People can get angry about this if they want to, but that Roche official spoke the plain truth.Swiss pharmaceutical maker Roche made Multinational Monitor's "10 Worst Corporations of 2008" list because of a statement made by one of its executives regarding the company's HIV drug Fuzeon.Roche made $266 million from worldwide sales of the drug and had created a firm sales price of $25,000 for a year's supply [source:Multinational Monitor]. Typically, drugs -- especially life-saving ones -- are sold around the world on a sliding scale, with developing countries paying less than industrialized nations, which pay the highest prices. Roche bucked this trend with its global price for Fuzeon.When South Korea's Ministry of Health, Welfare and Family Affairs valued a year's supply of Fuzeon at $18,000 -- essentially setting the limit Roche could charge for the drug within the country's borders -- Roche balked and refused to sell the drug there any longer. Because of the lack of alternative drugs, the company effectively withdrew treatment for South Korea's HIV patients, despite the fact that the company still would've realized a profit from sales, even at the $18,000 price limit.When the decision was challenged, the head of Roche's Korea division reportedly said, "We are not in the business to save lives, but to make money. Saving lives is not our business"
I've been following the conversation surrounding THIS Facebook post by For Black Women Only. It's been a high-quality conversation over there, and I was especially impressed by the following exchange:
From the earlier part of this post, you can probably guess my views about this topic. Yes, I agree with what For Black Women Only and a commenter named Kia Richards have been saying in the comments to that Facebook post.
That's a high quality conversation that ties into some earlier discussions within BWE circles. Like the comments to THIS post at the Not Your Girl Friday blog.
It also ties into some things I've mentioned before over here.
The "Factory Age" of Rising Income Equality is OVERFrom a 1997 book, The Sovereign Individual, by James Dale Davidson and Lord William Rees-Mogg:
"[Otto Ammon, a 19th century German economist] believed that high abilities naturally result in people rising in income and social position. . . . He also believed that the 'true form of the so-called social pyramid is that of a somewhat flat onion or turnip.' . . . Modern industrial societies are indeed all turnips, with a small wealthy and upper-professional class at the top, a larger middle class, and a minority poor at the bottom. Relative to the middle, both the extremes are small.
. . . All of this is intriguing, but the immediate interest of Ammon's work lies in the major long-term shift we are experiencing in the relations, financial and political, between the top and the middle. . . . Most people could master the skills required for operating the machines of the mid-twentieth century, but those jobs have now been replaced by smart machines which, in effect, control themselves. A whole arena of low- and middle-skill employment has already disappeared. If we are correct, this is a prelude to the disappearance of most employment and the reconfiguration of work in the spot market. " pgs. 212-213.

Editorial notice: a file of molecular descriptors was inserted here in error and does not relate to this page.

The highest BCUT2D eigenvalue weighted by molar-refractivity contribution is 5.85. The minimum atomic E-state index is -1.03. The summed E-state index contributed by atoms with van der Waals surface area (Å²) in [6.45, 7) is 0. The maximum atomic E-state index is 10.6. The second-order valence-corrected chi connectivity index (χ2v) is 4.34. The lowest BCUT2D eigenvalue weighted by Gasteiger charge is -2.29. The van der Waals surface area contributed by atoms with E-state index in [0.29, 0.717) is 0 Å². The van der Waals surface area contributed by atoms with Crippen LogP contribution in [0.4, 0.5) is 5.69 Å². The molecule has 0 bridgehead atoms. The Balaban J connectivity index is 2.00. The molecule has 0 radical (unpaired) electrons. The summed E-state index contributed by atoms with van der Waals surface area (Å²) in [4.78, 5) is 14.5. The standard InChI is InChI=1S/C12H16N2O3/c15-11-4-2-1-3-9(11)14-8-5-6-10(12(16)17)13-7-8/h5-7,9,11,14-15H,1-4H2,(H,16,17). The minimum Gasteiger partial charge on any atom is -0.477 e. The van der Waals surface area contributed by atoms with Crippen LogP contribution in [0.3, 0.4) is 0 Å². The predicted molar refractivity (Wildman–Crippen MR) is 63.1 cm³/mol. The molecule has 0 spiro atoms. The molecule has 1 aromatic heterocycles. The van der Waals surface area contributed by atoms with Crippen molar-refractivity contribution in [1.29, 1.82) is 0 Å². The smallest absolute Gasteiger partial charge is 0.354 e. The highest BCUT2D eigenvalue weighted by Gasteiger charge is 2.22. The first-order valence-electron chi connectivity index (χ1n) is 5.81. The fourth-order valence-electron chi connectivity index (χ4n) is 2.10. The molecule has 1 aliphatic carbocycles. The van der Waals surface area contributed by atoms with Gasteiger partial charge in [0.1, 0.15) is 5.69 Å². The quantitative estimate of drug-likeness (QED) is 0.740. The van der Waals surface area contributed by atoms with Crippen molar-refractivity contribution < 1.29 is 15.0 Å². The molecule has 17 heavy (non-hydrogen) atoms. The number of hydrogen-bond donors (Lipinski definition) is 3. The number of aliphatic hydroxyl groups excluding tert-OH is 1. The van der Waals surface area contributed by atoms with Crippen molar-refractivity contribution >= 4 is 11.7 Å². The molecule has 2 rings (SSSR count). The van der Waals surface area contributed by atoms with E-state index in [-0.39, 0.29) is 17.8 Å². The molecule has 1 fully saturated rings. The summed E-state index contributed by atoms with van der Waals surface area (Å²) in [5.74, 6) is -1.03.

"Societies that have been indoctrinated to expect income equality and high levels of consumption for persons of low or modest skills will face demotivation and insecurity. As the economies of more countries more deeply assimilate information technology, they will see the emergence---so evident already in North America---of a more or less unemployable underclass. [Khadija interrupting the quote here: Guess who this is? You get one guess.] This is exactly what is happening. This will lead to a reaction with a nationalist, anti-technology bias, as we detail in the next chapter.
The Factory Age may prove to have been a unique period in which semi-stupid machines left a highly profitable niche for unskilled people. Now that the machines can look after themselves, the Information Age is pouring its gifts onto the top 5 percent of Otto Ammon's turnip." pg.214 [emphasis added].
No More "Good Jobs"
". . . The model business organization of the new information economy may be a movie production company. Such enterprises can be very sophisticated, with budgets of hundreds of millions of dollars. While they are large operations, they are also temporary in nature. . . While the people who work on the production are very talented, they have no expectation that finding work on the project is equivalent to having a 'permanent job.'" The Sovereign Individual, pg. 237.
Also, read the following blog post about how, in a connected world where "productivity is portable," the artificial differences in salaries between workers in different countries are evaporating. http://globalguerrillas.typepad.com/globalguerrillas/2009/02/journal-normalizing-wagessalaries.html Please note the linked CNN story about how IBM offered its laid-off employees the "opportunity" of moving to India, Russia, and Nigeria and working at LOCAL salaries in order to keep their jobs.
Do you want to have your salary "normalized" with that of a similarly-educated worker in China? I didn't think so. Well, that's what's heading your way unless you make yourself as "sovereign" as possible. This means as independent as possible from your employer. This means having multiple income streams.
People, Get Ready.